• Oh, I don’t think people behave rationally at all, except, as a general rule – not 100% of the time but often enough, everyone does respond to incentives.

            You’ve thrown a lot of mud at the wall- buffalo dust as my dad would say. I would respond simply – people look down the railroad tracks and when the see the train tracks going over a cliff, they get off the train now – they don’t wait.

            You can argue all you want that they are lazy and won’t get off the train, that they really want to go to Miami and won’t get off the train, that they won’t care enough to get off the train, that they will get in argument with their wife and not get off the train, that they need a phd in physics to understand what will happen when the train goes over the cliff.

            BS – they will get off the train. That’s what your Knightian uncertainty, behavioral analysis and black swan sophistry is all about.

            More than half the economics profession is employed to deny economics – be self aware.

      • Omitted variable bias? Really? That’s sweet, coming from someone who represents the epitome of the economics profession.

        Right now, the fate of entire future of the free world rests on a body of research, elasticity of labor supply, that depends entirely on one/twentieth of a variable – labor supply defined as the slice along the intensive and extensive margins in the short run.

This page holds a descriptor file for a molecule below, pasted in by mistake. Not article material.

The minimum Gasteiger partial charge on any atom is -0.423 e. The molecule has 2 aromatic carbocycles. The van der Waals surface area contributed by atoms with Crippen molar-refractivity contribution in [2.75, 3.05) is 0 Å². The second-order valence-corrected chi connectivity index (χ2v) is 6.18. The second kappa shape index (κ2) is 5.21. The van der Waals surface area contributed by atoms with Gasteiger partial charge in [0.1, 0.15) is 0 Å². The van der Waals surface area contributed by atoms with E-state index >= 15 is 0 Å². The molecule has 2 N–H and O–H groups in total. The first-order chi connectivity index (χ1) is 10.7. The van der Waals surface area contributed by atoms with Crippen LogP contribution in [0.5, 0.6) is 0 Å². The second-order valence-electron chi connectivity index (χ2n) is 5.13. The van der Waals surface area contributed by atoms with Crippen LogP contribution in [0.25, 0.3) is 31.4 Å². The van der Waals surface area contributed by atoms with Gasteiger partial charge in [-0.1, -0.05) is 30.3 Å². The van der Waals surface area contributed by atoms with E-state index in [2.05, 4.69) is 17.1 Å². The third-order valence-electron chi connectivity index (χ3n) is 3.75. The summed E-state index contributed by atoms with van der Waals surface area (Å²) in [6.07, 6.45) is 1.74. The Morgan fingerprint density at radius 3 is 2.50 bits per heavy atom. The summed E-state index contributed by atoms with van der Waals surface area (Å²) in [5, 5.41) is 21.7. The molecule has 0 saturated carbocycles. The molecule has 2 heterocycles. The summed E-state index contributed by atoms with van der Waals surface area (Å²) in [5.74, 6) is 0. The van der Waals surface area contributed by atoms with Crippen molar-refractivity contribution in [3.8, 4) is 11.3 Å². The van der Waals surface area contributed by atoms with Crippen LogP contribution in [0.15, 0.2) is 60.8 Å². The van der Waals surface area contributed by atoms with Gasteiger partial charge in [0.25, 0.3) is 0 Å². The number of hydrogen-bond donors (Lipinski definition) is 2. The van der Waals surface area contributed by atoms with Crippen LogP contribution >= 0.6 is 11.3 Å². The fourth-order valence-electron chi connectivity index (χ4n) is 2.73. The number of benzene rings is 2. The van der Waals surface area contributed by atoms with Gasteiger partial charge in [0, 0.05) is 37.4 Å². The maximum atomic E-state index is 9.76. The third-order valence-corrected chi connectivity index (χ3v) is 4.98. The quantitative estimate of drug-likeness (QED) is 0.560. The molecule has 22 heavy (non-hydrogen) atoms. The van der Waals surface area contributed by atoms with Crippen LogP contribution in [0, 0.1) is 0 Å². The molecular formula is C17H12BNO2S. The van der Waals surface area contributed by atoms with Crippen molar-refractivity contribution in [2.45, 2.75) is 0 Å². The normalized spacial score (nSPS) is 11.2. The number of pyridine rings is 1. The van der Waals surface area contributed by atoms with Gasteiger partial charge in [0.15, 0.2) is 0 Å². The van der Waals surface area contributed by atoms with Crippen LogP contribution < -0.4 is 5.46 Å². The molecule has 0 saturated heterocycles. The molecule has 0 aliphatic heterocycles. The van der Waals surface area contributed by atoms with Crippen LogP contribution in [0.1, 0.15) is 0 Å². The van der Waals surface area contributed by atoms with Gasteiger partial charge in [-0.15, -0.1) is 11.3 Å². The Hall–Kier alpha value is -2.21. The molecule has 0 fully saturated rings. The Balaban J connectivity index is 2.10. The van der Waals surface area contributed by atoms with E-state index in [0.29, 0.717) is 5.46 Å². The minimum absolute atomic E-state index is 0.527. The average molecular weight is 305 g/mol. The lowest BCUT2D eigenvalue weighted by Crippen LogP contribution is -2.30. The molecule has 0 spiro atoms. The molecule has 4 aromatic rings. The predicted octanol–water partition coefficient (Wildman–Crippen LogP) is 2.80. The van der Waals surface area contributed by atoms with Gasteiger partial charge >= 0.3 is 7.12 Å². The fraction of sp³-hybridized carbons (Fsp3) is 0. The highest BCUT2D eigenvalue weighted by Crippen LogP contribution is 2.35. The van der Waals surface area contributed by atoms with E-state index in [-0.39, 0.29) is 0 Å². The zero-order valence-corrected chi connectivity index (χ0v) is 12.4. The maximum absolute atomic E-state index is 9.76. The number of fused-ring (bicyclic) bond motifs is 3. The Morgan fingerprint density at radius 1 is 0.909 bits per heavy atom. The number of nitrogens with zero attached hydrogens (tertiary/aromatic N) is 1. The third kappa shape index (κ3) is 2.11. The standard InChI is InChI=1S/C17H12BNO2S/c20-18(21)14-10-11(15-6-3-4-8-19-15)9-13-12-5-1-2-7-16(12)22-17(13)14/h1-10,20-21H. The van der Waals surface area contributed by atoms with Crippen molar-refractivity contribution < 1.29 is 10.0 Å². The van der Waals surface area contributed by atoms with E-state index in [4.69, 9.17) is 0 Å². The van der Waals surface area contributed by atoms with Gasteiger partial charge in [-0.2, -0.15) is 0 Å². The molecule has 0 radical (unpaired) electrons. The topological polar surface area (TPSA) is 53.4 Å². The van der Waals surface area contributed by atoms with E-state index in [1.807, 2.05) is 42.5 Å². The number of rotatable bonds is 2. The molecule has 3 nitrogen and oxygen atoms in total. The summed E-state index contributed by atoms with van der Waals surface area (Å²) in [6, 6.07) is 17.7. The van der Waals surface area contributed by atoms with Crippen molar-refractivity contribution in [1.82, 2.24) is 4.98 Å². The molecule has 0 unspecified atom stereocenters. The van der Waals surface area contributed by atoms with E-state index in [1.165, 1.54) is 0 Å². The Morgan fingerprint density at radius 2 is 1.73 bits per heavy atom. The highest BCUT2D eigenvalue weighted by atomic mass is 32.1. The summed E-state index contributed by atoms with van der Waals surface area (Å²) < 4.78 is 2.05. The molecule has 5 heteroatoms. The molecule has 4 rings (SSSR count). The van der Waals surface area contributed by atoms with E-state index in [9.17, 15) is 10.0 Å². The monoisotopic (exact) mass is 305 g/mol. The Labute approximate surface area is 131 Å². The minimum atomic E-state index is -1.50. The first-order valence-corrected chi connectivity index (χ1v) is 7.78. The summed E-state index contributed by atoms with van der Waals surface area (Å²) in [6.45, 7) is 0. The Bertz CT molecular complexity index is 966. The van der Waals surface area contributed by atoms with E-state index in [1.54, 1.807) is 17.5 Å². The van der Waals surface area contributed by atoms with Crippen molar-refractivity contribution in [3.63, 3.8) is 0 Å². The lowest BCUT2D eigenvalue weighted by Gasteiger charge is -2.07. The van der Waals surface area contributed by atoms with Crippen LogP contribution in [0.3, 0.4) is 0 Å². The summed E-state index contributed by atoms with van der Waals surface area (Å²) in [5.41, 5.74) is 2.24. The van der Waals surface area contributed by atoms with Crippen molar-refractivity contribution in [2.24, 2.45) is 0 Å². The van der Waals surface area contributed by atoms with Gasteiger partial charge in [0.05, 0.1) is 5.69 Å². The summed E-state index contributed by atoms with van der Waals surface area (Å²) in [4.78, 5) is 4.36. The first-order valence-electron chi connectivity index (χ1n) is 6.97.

Researchers sliced it this way to maintain the fiction that response to a tax rate reduction is inelastic in the long run. This research corruption (extreme omitted variable bias) is essential to maintaining the fiction that underpins the entire foundation of the democrat party.

        Need free college tuition? Take it from the rich – there are no consequences, just benefits. Need to increase incomes of the poor? Take it from the rich – there are no consequences, just benefits.

        In order to maintain the corruption that is the entire foundation of the democrat party (and this blog) researchers had to slice it this way to maintain the fiction that the economic response to a tax rate reduction is inelastic in the long run.

        Since Reagan’s 1980 tax rate reduction, the US has added 88 billion hours of work while France has lost 3 billion hours of work. You can’t get more elastic than that – yet your profession maintains that these two countries had the same outcome.

        This corrupt body of work is embedded in two models, OLG (Overlapping Generations Model) and MEG (Macroeconomic Growth Model) maintained by the Joint Tax Committee that price the impact of tax rate reductions.

        These models have never been properly validated. If you load them with 1980 variables and baseline data and do a long run prediction, they result in roughly the same amount of economic growth of both France and the US.

        An insane level of error.

        By comparison, my model is very robust – economic growth is a function of taxation burden, regulation burden, welfare burden, welfare capture and immigration.

        So, what were Obama’s policies and were they rationally predictable in 2007?

        1. Regulation: Obama increased the Code of Federal Regulations by 20,000 pages to a mindbending 180,000 pages; just the chapter of those regulations on Obamacare alone have resulted in unemployment of 2 million people (CBO). This regulatory burden crushed small firm creation and small firm expansion. The startup rate of firms is down 80% from its peak.